Should anyone be worried the English press and Andy Flower think the Australian cricket team are a group of schoolyard bullies? Absolutely not. The ends will justify the means.
Wind back the clock ten years if you will. The Australian cricket team was led by Steve Waugh, arguably our most popular and revered captain of the modern era.
Waugh, his red handkerchief, tatty baggy green, steely eyes and resolve represented everything Australian cricket was about. Off the field he was renowned and still is for his humanitarian work in India, on it – he was a hard-as-nails player who believed in his team and he believed in something called “mental disintegration.”
While that term could be used as a segue into a jibe at Jonathan Trott, I’m not here to do that. If Trott is facing his own personal demons then fine, let him deal with them away from the eyes of cricket fans, but don’t demonize David Warner or the Australian cricket team for taking a hard-line approach this Ashes series.
Politically correct types will tell you that sledging on the field is tantamount to bullying. It’s been going on for centuries people, it’s ingrained in the game and the same English press and some Australian press for that matter who are out like a lynch mob for the ‘bully boy’ tactics of Australia’s cricketers are the exact same ones who thought nothing of England players urinating on the pitch at The Oval, and have said nothing about one James Anderson when he has his own tail up and fails to shut his mouth.
This is the same James Anderson, who once went to water because Matthew Hayden, who was never shy of a comment or two out in the middle described him as a “B-grade” quick.
Perhaps the problem lies with society or the changing trends of what is considered acceptable behaviour, but Michael Clarke, Dave Warner, Mitchell Johnson and company are hardly in the same class as Richie Incognito and the Miami Dolphins.
In fact because of that hard edge they are displaying, the Aussies are doing what might just be needed. If anything that edge will possibly endear Clarke, a man who despite his run-scoring feats many fans and media types have been indifferent to over time.
He hasn’t been viewed a great leader, there have been rumblings of locker-room discontent with him across his career, including infamous moments with Simon Katich and Mike Hussey as well as an oft-rumoured rift with vice-captain Shane Watson.
Maybe the very public perception of him as an aggressive leader, rather than a cricketer who sees himself as a rock star is just what he needs to become the hero Australian cricket needs.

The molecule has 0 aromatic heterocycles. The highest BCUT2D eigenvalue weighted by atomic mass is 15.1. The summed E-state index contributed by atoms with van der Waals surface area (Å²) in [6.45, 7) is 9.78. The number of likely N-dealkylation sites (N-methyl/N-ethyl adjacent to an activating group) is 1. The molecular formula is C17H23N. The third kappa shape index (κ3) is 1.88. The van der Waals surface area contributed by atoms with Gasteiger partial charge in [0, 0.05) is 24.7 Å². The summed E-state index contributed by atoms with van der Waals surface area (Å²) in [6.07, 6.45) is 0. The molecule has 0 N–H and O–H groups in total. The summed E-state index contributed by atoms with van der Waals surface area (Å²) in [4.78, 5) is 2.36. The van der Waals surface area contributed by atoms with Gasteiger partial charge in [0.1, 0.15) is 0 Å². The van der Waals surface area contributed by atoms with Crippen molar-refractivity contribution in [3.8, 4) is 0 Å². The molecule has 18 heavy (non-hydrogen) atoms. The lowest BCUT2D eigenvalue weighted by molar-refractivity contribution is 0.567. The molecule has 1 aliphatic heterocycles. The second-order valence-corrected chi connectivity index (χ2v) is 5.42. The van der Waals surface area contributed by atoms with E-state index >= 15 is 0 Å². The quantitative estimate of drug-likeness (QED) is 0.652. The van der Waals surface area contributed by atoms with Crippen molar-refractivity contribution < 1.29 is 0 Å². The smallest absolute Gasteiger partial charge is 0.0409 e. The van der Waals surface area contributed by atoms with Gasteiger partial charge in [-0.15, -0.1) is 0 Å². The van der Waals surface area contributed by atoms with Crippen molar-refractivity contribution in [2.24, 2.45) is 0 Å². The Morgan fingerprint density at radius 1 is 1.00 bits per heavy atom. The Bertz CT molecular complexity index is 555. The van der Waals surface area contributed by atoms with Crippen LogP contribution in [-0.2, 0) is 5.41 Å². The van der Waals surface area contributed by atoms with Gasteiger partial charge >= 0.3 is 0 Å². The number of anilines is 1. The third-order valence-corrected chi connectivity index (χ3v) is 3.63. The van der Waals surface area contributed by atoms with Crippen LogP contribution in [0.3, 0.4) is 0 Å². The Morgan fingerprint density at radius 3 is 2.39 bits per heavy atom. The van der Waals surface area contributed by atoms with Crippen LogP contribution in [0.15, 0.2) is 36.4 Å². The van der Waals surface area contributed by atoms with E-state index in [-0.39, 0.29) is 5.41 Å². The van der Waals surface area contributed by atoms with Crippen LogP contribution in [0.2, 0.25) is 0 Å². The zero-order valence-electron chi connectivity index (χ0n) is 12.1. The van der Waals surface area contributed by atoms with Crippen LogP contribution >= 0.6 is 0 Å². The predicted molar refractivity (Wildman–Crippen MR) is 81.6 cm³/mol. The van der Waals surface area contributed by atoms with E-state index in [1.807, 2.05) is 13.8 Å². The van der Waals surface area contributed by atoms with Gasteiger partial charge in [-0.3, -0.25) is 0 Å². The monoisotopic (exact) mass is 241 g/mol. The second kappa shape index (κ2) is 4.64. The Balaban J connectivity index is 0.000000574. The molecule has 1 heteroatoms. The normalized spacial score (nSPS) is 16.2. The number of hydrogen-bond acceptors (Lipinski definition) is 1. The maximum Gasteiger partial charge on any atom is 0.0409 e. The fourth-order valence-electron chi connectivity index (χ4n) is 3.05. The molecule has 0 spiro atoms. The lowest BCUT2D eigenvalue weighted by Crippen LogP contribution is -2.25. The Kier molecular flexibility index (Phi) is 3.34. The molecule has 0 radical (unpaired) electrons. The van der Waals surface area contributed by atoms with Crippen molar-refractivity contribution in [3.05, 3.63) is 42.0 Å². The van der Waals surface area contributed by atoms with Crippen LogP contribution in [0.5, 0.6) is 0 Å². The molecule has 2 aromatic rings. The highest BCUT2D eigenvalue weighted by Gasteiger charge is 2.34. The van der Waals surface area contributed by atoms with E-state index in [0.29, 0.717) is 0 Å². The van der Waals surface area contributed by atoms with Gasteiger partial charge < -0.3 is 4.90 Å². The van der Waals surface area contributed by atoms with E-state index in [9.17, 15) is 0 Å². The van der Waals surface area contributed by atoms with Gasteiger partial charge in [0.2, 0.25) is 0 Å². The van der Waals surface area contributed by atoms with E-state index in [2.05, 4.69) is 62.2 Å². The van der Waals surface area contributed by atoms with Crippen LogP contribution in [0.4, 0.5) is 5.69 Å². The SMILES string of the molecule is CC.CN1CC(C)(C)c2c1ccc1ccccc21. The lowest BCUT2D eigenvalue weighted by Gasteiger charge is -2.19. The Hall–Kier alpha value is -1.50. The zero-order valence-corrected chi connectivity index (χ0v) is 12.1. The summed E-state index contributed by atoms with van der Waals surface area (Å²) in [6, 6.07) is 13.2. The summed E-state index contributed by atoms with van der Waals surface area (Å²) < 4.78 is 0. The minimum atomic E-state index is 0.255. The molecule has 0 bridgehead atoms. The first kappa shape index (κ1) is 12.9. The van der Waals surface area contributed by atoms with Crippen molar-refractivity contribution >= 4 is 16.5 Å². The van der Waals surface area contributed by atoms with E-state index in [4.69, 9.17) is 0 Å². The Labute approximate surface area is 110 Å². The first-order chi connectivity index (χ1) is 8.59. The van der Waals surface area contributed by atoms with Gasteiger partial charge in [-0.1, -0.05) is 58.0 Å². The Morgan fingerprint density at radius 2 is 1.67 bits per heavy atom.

Certainly part of the harder edge to the team now comes from the coaching of Darren ‘Boof’ Lehmann. Lehmann who despite his immense talent was a player in and out of the Australian side throughout his career, mostly due to some fitness issues and his desire to march to the beat of his own drum and never take a backward step.
His blackest day as a player came in the form of a racist sledge against Sri Lanka, but as I have written before, the day he came out and slammed Stuart Broad in the last Ashes series might have been the time Australia again took up the notion of war on a cricket pitch.
If you can’t handle it, leave.
Jonathan Trott did, and he’s not the first England bat in recent years to flee ‘the colony’. Marcus Trescothick did the exact same thing a few years ago on the back of his marriage collapsing and an admission he was suffering from depression.
In both cases I assure you Australian cricketers were not to blame, but rather English selectors for putting players with known issues in the middle of what has historically been a heated contest.
It’s why I also can’t agree with fellow columnist Grant Lawler’s stance on the current series. Grant recently wrote of the First Test victory:
“A team needs to earn the right to play the game with a flair of arrogance. Mouthing off in the press when an opponent is on the ropes is cheap. Calling another professional athlete scared or weak is disrespectful.”
“Watching our current leader sledge a tail ender bunny being peppered by hostile short pitch bowling (denying it, then subsequently admitting to it) was nothing short of embarrassing. That is not tough cricket.”
I wouldn’t say it was arrogance. Arrogance would be being dismissive of England as a threat in this series. That never happened. Arrogance would have been treating England with contempt and dialling back the aggressive approach, an approach the Aussies have vowed to continue as they look to physically and mentally dominate a shell-shocked England.
As for the “weak” comment made by Warner, no one can say whether he knew Trott had stress issues, but what is true is he does and has struggled in the past against short-pitched bowling. Why wouldn’t you take advantage?
As for what was written about Anderson, the man might be a No11 but he’s not in the bunny class in the truest sense of the word. He is no Glenn McGrath or to go back even further Danny Morrison.
Anderson can wield the willow and has been known to stick around for an inordinate amount of time throughout his career, even though he doesn’t score many runs.
Clarke might be considered a bully over in England but right here, right now what will matter is winning The Ashes not how the Aussies go about it, and if they do so in an aggressive manner it might even improve his standing with those who have previously derided him.
After all despite much more deplorable tactics, Douglas Jardine is still considered a cricketing legend in England for inventing bodyline, he’s deplored in Australia.
I don’t think Michael Clarke, Mitchell Johnson and Dave Warner will care what the English press and players really think of them if they stand triumphant after the New Year test in Sydney having evoked the legend of Steve Waugh and seeing the mental disintegration of England.
And nor should they show remorse.